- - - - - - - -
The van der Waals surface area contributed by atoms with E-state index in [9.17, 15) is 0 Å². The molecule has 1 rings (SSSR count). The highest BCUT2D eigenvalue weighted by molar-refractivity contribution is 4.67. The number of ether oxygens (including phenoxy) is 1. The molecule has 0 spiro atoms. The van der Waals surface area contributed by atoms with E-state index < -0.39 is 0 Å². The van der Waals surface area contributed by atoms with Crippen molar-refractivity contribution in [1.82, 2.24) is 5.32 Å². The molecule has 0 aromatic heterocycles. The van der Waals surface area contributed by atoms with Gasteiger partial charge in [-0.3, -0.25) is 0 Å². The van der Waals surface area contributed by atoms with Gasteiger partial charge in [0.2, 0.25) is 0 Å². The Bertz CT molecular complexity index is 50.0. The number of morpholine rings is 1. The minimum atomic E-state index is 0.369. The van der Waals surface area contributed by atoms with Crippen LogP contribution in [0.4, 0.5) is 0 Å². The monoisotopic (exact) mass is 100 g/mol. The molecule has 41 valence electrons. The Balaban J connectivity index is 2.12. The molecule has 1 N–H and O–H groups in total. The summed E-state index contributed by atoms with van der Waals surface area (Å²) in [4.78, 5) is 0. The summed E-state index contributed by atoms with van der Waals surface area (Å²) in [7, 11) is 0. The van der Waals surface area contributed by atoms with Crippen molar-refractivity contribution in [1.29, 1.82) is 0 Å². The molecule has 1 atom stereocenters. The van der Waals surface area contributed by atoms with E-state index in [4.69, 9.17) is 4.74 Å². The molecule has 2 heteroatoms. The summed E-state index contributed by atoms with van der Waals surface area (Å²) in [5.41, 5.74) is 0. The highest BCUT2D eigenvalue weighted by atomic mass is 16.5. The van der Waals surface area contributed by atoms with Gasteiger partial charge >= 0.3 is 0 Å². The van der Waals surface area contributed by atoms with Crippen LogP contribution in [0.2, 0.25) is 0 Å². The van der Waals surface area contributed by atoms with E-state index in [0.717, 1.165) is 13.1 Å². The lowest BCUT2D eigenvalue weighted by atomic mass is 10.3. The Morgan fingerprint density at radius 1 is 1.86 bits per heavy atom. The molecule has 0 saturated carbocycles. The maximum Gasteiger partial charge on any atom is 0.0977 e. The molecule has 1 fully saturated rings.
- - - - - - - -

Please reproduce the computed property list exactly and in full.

The van der Waals surface area contributed by atoms with E-state index in [9.17, 15) is 0 Å². The molecule has 1 rings (SSSR count). The highest BCUT2D eigenvalue weighted by molar-refractivity contribution is 4.67. The number of ether oxygens (including phenoxy) is 1. The molecule has 0 spiro atoms. The van der Waals surface area contributed by atoms with E-state index < -0.39 is 0 Å². The van der Waals surface area contributed by atoms with Crippen molar-refractivity contribution in [1.82, 2.24) is 5.32 Å². The molecule has 0 aromatic heterocycles. The van der Waals surface area contributed by atoms with Gasteiger partial charge in [-0.3, -0.25) is 0 Å². The van der Waals surface area contributed by atoms with Gasteiger partial charge in [0.2, 0.25) is 0 Å². The Bertz CT molecular complexity index is 50.0. The number of morpholine rings is 1. The minimum atomic E-state index is 0.369. The van der Waals surface area contributed by atoms with Crippen LogP contribution in [0.4, 0.5) is 0 Å². The monoisotopic (exact) mass is 100 g/mol. The molecule has 41 valence electrons. The Balaban J connectivity index is 2.12. The molecule has 1 N–H and O–H groups in total. The summed E-state index contributed by atoms with van der Waals surface area (Å²) in [4.78, 5) is 0. The summed E-state index contributed by atoms with van der Waals surface area (Å²) in [7, 11) is 0. The van der Waals surface area contributed by atoms with Crippen molar-refractivity contribution in [1.29, 1.82) is 0 Å². The molecule has 1 atom stereocenters. The van der Waals surface area contributed by atoms with E-state index in [4.69, 9.17) is 4.74 Å². The molecule has 2 heteroatoms. The summed E-state index contributed by atoms with van der Waals surface area (Å²) in [5.41, 5.74) is 0. The highest BCUT2D eigenvalue weighted by atomic mass is 16.5. The van der Waals surface area contributed by atoms with Gasteiger partial charge >= 0.3 is 0 Å². The van der Waals surface area contributed by atoms with Crippen LogP contribution in [0.2, 0.25) is 0 Å². The van der Waals surface area contributed by atoms with E-state index in [0.717, 1.165) is 13.1 Å². The lowest BCUT2D eigenvalue weighted by atomic mass is 10.3. The Morgan fingerprint density at radius 1 is 1.86 bits per heavy atom. The molecule has 0 saturated carbocycles. The maximum Gasteiger partial charge on any atom is 0.0977 e. The molecule has 1 fully saturated rings.